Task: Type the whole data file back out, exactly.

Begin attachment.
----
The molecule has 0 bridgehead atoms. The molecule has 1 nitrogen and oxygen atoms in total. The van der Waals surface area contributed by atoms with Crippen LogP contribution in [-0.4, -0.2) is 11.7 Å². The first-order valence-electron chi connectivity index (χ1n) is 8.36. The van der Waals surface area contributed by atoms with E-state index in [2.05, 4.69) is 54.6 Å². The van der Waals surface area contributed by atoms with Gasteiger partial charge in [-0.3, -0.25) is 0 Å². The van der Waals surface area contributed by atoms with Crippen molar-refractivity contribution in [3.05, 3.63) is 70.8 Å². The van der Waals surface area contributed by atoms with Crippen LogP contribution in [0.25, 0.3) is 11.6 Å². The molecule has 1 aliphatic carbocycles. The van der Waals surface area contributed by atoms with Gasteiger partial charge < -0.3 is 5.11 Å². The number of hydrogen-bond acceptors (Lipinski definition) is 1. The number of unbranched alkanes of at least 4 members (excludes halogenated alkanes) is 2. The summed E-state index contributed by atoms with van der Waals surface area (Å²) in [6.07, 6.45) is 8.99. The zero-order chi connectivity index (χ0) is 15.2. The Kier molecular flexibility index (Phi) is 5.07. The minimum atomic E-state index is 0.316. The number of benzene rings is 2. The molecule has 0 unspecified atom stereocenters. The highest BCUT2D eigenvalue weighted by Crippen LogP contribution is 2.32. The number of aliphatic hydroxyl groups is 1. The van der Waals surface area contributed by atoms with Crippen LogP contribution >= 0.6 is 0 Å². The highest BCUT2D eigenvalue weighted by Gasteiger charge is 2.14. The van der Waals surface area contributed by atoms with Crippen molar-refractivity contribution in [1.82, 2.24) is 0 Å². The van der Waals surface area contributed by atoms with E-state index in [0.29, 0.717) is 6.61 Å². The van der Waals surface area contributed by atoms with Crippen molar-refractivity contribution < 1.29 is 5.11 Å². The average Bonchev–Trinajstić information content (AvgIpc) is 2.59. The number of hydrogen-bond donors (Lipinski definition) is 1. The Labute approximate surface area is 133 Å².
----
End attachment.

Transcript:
The molecule has 0 bridgehead atoms. The molecule has 1 nitrogen and oxygen atoms in total. The van der Waals surface area contributed by atoms with Crippen LogP contribution in [-0.4, -0.2) is 11.7 Å². The first-order valence-electron chi connectivity index (χ1n) is 8.36. The van der Waals surface area contributed by atoms with E-state index in [2.05, 4.69) is 54.6 Å². The van der Waals surface area contributed by atoms with Gasteiger partial charge in [-0.3, -0.25) is 0 Å². The van der Waals surface area contributed by atoms with Crippen molar-refractivity contribution in [3.05, 3.63) is 70.8 Å². The van der Waals surface area contributed by atoms with Crippen LogP contribution in [0.25, 0.3) is 11.6 Å². The molecule has 1 aliphatic carbocycles. The van der Waals surface area contributed by atoms with Gasteiger partial charge < -0.3 is 5.11 Å². The number of hydrogen-bond acceptors (Lipinski definition) is 1. The number of unbranched alkanes of at least 4 members (excludes halogenated alkanes) is 2. The summed E-state index contributed by atoms with van der Waals surface area (Å²) in [6.07, 6.45) is 8.99. The zero-order chi connectivity index (χ0) is 15.2. The Kier molecular flexibility index (Phi) is 5.07. The minimum atomic E-state index is 0.316. The number of benzene rings is 2. The molecule has 0 unspecified atom stereocenters. The highest BCUT2D eigenvalue weighted by Crippen LogP contribution is 2.32. The number of aliphatic hydroxyl groups is 1. The van der Waals surface area contributed by atoms with Crippen LogP contribution >= 0.6 is 0 Å². The highest BCUT2D eigenvalue weighted by Gasteiger charge is 2.14. The van der Waals surface area contributed by atoms with Crippen molar-refractivity contribution in [1.82, 2.24) is 0 Å². The van der Waals surface area contributed by atoms with E-state index in [0.29, 0.717) is 6.61 Å². The van der Waals surface area contributed by atoms with Crippen molar-refractivity contribution < 1.29 is 5.11 Å². The average Bonchev–Trinajstić information content (AvgIpc) is 2.59. The number of hydrogen-bond donors (Lipinski definition) is 1. The Labute approximate surface area is 133 Å².